history of commonwealth games

The History of the Commonwealth Games

The Commonwealth Games bears some similarities with the Olympics. For one thing, they are both held once every four years. Another similarity is the sports that are played during the event, and finally, that various countries participate in this prestigious sporting event.

The Games Through the Years

This year, the games will be held in Gold Coast Australia for the first time, and athletes from the different nations in the Commonwealth are gearing up for a game of a lifetime. It holds a lot of significance, but just what do we know about these games and the reason as to why we celebrate them?

History

First, let’s go back and see what brought about the games. It all started in 1891 when John Astley Cooper proposed a sporting competition that can bring together the members of the British Empire. He brought about his proposition when he wrote an article for The Times.

He suggested that a Pan-Britannic-Pan-Anglican Contest and Festival every four years can help to increase goodwill and understanding of the British Empire.

In 1911, during George V’s coronation, an Inter-Empire Championships was held as part of the celebrations in the Crystal Palace. Members of the British Empire participated in the games including Australasia, Canada, South Africa, and the UK.

history of the commonwealth games

King George V’s Coronation, July 1911

These nations went head to head in a variety of sports, including athletics, boxing, wrestling and swimming.

It is said that this event was the predecessor of what we have come to know today as the Commonwealth Games.

British Empire Games [1930-1950]

The British Empire Games was held from 1930 to 1950. The very first one was held in Hamilton, Ontario Canada, and was planned and organised within two years. The job fell on Melville Marks Robinsons in 1928, and its opening and closing ceremonies were held at Civic Stadium.

british empire games

Ivor Wynne Stadium (formerly the Civic Stadium) in Hamilton, Ontario, Canada was the site of the first British Empire Games. The stadium has since been demolished in 2012

11 nations joined the games at the time and included Australia, Bermuda, British Guyana, Canada, England, Northern Ireland, Newfoundland, New Zealand, Scotland, South Africa, and Wales.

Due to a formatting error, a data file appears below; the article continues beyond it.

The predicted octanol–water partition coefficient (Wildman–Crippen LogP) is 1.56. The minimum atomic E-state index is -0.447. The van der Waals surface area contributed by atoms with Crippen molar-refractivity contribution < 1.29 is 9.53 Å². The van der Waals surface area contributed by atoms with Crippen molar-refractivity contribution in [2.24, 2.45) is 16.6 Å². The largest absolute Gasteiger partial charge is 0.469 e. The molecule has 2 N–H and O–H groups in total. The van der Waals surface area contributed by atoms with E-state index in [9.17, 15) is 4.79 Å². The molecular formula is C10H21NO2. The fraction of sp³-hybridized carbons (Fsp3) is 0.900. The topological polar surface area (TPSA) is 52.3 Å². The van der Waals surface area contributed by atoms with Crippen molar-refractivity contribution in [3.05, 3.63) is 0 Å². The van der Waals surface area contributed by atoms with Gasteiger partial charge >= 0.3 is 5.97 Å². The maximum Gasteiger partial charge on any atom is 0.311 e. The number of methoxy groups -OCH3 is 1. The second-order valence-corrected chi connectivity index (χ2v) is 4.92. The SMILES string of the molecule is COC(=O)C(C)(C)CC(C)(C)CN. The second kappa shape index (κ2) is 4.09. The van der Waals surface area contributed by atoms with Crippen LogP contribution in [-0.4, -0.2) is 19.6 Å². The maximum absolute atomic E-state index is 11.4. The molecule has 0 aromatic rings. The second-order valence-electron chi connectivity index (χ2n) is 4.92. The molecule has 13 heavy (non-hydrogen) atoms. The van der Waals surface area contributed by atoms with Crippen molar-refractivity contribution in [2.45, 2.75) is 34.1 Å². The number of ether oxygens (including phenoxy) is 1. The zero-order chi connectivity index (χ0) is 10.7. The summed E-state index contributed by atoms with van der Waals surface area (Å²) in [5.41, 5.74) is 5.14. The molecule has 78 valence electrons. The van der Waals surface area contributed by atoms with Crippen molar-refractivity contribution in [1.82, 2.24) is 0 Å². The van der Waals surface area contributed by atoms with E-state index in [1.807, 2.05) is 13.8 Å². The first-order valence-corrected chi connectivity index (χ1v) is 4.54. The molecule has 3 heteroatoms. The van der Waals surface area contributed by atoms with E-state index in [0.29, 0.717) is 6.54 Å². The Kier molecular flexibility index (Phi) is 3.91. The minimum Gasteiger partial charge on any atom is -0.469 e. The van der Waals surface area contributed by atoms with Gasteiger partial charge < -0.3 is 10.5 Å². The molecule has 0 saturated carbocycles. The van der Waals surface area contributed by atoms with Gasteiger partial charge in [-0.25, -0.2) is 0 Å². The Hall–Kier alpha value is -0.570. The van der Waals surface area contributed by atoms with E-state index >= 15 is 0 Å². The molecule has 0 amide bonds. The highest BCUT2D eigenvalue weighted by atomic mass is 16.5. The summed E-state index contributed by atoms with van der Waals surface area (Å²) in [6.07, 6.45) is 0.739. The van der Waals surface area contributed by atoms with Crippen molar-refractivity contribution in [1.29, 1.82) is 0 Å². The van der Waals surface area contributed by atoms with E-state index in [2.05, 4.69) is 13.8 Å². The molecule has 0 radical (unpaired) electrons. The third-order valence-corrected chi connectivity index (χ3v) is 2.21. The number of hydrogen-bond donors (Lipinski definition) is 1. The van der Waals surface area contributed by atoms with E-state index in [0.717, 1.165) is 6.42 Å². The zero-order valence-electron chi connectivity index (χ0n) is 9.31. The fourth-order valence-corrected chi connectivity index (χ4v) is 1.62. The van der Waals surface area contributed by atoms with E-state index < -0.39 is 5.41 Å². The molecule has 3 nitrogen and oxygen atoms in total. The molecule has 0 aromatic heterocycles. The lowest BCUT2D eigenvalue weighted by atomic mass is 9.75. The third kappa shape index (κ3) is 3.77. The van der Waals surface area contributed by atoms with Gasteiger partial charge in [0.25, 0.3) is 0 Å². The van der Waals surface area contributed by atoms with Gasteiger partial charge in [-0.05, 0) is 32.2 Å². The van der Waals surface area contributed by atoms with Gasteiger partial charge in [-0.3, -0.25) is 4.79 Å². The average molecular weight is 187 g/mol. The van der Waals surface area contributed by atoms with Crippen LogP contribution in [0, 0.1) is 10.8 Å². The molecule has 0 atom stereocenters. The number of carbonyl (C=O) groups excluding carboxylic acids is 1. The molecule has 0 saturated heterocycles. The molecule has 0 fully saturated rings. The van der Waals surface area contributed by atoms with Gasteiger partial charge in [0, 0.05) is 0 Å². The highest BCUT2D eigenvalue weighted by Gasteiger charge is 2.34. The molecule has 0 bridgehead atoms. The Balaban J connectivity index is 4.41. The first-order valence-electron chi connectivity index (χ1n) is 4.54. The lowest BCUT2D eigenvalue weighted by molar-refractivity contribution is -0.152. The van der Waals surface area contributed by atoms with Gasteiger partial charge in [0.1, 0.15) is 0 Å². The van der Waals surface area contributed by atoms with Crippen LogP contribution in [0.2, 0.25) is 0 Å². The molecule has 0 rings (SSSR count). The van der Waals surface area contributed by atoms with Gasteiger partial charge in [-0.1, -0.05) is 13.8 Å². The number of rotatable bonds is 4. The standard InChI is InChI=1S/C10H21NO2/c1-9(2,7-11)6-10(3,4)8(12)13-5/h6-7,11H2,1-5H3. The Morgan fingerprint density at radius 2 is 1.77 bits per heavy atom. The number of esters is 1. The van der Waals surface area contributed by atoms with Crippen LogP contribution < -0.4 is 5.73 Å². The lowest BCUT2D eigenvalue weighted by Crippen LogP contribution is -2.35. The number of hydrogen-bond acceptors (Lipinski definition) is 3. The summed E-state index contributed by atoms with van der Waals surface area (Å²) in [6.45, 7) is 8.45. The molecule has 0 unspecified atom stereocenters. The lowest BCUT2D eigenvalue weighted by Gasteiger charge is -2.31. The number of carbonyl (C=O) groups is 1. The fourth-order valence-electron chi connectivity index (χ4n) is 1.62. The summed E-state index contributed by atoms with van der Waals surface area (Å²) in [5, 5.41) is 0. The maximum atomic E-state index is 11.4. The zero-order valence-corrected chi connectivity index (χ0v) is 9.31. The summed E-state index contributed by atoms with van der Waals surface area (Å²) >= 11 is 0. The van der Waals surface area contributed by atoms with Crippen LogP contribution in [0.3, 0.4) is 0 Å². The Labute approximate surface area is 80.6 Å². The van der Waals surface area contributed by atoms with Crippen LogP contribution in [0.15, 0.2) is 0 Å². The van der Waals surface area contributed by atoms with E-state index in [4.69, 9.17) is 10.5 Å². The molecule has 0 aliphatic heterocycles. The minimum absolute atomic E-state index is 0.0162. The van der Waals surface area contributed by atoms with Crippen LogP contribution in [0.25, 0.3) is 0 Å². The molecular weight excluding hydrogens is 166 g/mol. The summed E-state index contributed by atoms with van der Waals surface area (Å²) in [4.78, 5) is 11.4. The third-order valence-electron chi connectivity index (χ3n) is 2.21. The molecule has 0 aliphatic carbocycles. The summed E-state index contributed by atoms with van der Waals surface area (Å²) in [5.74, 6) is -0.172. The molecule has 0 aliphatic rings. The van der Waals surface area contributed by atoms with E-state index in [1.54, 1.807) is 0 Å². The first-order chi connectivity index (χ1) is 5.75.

The nations sent a total of 400 athletes to participate in the games, which featured favourite sports like athletics, boxing, lawn bowls, rowing, and diving. The British Empire Games also allowed women to participate, but are limited to aquatic sports.

Since then, the games have been held every four years. The 1950 British Empire Games was the last of its kind and was held in Auckland, New Zealand.

British Empire and Commonwealth Games [1954-1966]

After the name change was made official in 1952, the first British Empire and Commonwealth Games were held in Vancouver, British Columbia, Canada in 1954.

What made these games memorable were the milestones it created. These were the first games in which Northern Rhodesia and Pakistan made their debuts and landed eight and six medals respectively.

But what put the games into memory was the legendary race ran by Roger Bannister of England and John Landy of Australia. These two men were the first to run a mile under four minutes in a duel-like situation. Bannister ended up beating Landy for the gold medal. The event is remembered as the Miracle Mile.

british empire and commonwealth games

statue depicting Bannister passing Landy in the legendary race dubbed The Miracle Mile found in Vancouver, Canada

The final games in 1966 was another milestone, as Kingston, Jamaica played host. It was the first time the games were held in the country.

British Commonwealth Games [1970-1974]

The British Commonwealth Games was short-lived as it was only held twice. But the first games in 1970 saw a series of firsts for the sporting event.

It was the first time the metric system was used in the events. It was also the first time Scotland played host, and the first time Her Majesty Queen Elizabeth II made her appearance felt as the Head of the Commonwealth.

british commonwealth games

Queen Elizabeth II attended the 1970 British Commonwealth Games, asserting her role as the Head of the Commonwealth

Meanwhile, the 1974 games hosted by New Zealand was called “The Friendly Games”, following the massacre in the 1972 Munich Olympics.

It is best known as the first sporting event that put the safety of coaches and athletes first before anything else. It was the first time Western Samoa, Lesotho and Swaziland won medals for their country.

Commonwealth Games [1978-Present]

1978 saw another rename for the games. It is now called what we all know it to be: The Commonwealth Games. The first games to hold this name was hosted by Edmonton, Alberta, Canada.

It featured 1,500 athletes from 46 countries around the world. However, it wasn’t all good news. Nigeria and Uganda boycotted these games for political reasons. Nigeria was in protest of New Zealand’s sporting contact with South Africa, and Uganda in protest of Canada’s alleged hostility towards the Idi Amin government.

This year, the games will be held in Gold Coast, Australia. The government is doing everything they can to ensure that players, coaches, and spectators will enjoy the show this coming April.

commonwealth games

the 2018 Commonwealth Games will be hosted in Gold Coast, Australia for the first time

As the opening ceremony draws closer, we here at Alpha Car Hire will give you more insights on successful players and more, so stay tuned. And if you want to know more about the games and the schedules, click here.

If you want to read more interesting facts about other great sporting events, then you should check out this one, Fun Facts About the Australian Open. And please support us by sharing this content with your friends on social media.


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